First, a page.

Page:Hoyt's New Cyclopedia Of Practical Quotations (1922).djvu/475
- But books to Cambridge sent, as well discerning
That that right loyal body wanted learning.
- Another version of Trapp.
Our royal master saw with heedful eyes The state of his two universities; To one he sends a regiment, for why? That learned body wanted loyalty. To the other books he gave, as well discerning, How much that loyal body wanted learning. Version attributed to Thos. Warton. (See also Browne for answer.) Ab uno disce omnes. From one learn all. Vergil — Mneid. II. . Disce, puer, virtutem ex me, verumque laborem; Fortunam ex aliis. Learn, O youth, virtue from me and true labor; fortune from others. N-ERGBj—flneii. XII. 435.
Aut disce, aut discede; manet sors tertia, caedi. Either learn, or depart; a third course is open to you, and that is, submit to be flogged. Winchester College. Motto of the Schoolroom.
Much learning shows how little mortals know, Much wealth, how little worldings can enjoy. Yotjng— Night Thoughts. Night VI. L. 519.
Were man to live coeval with the sun, The patriarch-pupil would be learning still. Young— Night Thoughts. Night VII. L. 86. • LEE (River) On this I ponder Where'er I wander, And thus grow fonder, Sweet Cork, of thee, — With thy bells of Shandon, That sounds so grand on The pleasant waters Of the river Lee. Father Prout (Francis Mahoney) — The Bells of Shandon. LEISURE And leave us leisure to be good. Gray — Hymn. Adversity. Sc. 3.
No blessed leisure for Love or Hope, But only time for Grief. Hood — The Song of the Shirt
That in trim gardens takes his pleasure. Mh/ton — II Penseroso. L. 49. n Mend when thou canst; be better at thy leisure. King Lear. Act II. Sc. 4. L. 232.
Leisure is pain; take off our chariot wheels, How heavily we drag the load of life! Blest leisure is our curse; like that of Cain, It makes us wander, wander earth around To fly that tyrant, thought. Young— Night Thoughts. Night H. L. 125.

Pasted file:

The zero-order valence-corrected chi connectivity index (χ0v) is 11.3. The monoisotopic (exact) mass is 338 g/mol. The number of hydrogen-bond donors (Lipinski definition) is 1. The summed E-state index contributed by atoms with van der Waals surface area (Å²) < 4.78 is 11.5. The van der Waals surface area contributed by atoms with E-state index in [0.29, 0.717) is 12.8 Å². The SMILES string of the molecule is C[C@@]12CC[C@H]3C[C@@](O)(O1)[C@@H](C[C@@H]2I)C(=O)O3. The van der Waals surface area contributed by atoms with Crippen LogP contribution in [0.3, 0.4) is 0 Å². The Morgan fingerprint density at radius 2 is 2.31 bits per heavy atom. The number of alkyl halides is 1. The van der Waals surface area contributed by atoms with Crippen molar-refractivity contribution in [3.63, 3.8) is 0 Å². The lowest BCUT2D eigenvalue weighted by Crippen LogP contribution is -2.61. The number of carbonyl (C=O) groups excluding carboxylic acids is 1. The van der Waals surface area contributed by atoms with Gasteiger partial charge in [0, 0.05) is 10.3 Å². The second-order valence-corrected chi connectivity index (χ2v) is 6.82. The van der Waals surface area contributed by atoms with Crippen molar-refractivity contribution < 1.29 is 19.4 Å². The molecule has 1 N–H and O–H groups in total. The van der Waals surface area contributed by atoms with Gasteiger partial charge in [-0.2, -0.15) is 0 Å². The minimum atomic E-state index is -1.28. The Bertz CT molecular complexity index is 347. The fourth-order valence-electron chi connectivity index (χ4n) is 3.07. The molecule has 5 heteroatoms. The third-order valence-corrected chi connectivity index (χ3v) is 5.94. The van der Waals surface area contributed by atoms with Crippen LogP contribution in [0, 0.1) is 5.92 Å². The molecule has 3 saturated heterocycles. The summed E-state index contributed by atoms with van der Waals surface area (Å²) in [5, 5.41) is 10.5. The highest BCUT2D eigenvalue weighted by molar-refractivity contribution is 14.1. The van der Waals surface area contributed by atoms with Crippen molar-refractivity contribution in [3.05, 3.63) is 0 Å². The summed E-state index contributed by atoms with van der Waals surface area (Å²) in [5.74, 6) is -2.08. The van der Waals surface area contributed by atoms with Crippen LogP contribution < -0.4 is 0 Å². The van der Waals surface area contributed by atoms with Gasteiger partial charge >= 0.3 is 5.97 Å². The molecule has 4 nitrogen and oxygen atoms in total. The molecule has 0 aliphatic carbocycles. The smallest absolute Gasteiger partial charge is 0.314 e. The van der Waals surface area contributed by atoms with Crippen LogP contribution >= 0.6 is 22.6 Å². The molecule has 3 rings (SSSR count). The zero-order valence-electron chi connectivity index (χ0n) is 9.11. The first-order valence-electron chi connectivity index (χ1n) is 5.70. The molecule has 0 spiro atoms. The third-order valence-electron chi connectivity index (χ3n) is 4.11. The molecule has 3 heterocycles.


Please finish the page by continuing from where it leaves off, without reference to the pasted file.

My living in Yorkshire was so far out of the way, that it was actually twelve miles from a lemon. Sydney Smith — Lady Holland's Memoir. Vol. I. P. 262. LETTERS (See Post, Writing)
On Leven's banks, while free to rove, And tune the rural pipe to love, I envied not the happiest swain That ever trod, the Arcadian plain. Pure stream! in whose transparent wave My youthful limbs I wont to lave; No torrents stain thy limpid source, No rocks impede thy dimpling course, That sweetly warbles o'er its bed, With white, round, polish'd pebbles spread. Smollett — Ode to Leven Water. LIBERALITY (See also Generosity, Gifts)
He that's liberal
To all alike, may do a good by chance, But never out of judgment. Beaumont and Fletcher — The Spanish Curate. Act I. Sc. 1.
Then gently scan your brother man, Still gentler sister woman; Tho' they may gang a kennin' wrang, To step aside is human. Burns — Address to the Unco Guid.
It is better to believe that a man does possess good qualities than to assert that he does not. Chinese Moral Maxims. Compiled by John Francis Davis, F. R. S. China, 1823.
The liberal soul shall be made fat. Proverbs. XI. 25.
Shall I say to Csesar
What you require of him? for he partly begs To be desir'd to give. It much would please him, That of his fortunes you should make a staff To lean upon. Antony and Cleopatra. Act HI. Sc. 13. L. 67. LIBERTY
A day, an hour, of virtuous liberty Is worth a whole eternity in bondage. Addison — Cato. Act II. Sc. 1.
L'arbre de la liberty ne croit qu'arrose' par le sang des tyrans. The tree of liberty grows only when watered by the blood of tyrants. Barere — Speech in the Convention NoMonah. (1792)
But what is liberty without wisdom, and with- out virtue? It is the greatest of all possible evils; for it is folly, vice, and madness, without tuition or restraint. Burke — Reflections on the Revolution in France.